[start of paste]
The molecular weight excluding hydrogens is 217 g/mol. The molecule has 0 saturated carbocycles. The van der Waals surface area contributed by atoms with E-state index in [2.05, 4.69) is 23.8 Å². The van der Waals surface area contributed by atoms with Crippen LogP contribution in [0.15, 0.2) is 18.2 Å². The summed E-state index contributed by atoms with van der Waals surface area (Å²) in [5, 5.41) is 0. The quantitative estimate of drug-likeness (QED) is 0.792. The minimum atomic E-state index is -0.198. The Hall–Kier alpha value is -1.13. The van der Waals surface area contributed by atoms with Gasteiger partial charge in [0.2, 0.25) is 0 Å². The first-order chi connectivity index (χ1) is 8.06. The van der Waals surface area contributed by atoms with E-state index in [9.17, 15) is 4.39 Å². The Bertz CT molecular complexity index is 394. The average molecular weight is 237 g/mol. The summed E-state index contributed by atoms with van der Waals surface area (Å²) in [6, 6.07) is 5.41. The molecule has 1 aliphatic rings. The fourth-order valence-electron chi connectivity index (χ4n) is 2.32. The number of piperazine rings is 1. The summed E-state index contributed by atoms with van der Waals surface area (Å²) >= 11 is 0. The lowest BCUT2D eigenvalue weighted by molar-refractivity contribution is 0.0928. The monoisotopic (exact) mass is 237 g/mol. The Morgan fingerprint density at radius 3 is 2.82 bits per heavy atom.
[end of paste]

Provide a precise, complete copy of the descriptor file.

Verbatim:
The molecular weight excluding hydrogens is 217 g/mol. The molecule has 0 saturated carbocycles. The van der Waals surface area contributed by atoms with E-state index in [2.05, 4.69) is 23.8 Å². The van der Waals surface area contributed by atoms with Crippen LogP contribution in [0.15, 0.2) is 18.2 Å². The summed E-state index contributed by atoms with van der Waals surface area (Å²) in [5, 5.41) is 0. The quantitative estimate of drug-likeness (QED) is 0.792. The minimum atomic E-state index is -0.198. The Hall–Kier alpha value is -1.13. The van der Waals surface area contributed by atoms with Gasteiger partial charge in [0.2, 0.25) is 0 Å². The first-order chi connectivity index (χ1) is 8.06. The van der Waals surface area contributed by atoms with E-state index in [9.17, 15) is 4.39 Å². The Bertz CT molecular complexity index is 394. The average molecular weight is 237 g/mol. The summed E-state index contributed by atoms with van der Waals surface area (Å²) in [6, 6.07) is 5.41. The molecule has 1 aliphatic rings. The fourth-order valence-electron chi connectivity index (χ4n) is 2.32. The number of piperazine rings is 1. The summed E-state index contributed by atoms with van der Waals surface area (Å²) >= 11 is 0. The lowest BCUT2D eigenvalue weighted by molar-refractivity contribution is 0.0928. The monoisotopic (exact) mass is 237 g/mol. The Morgan fingerprint density at radius 3 is 2.82 bits per heavy atom.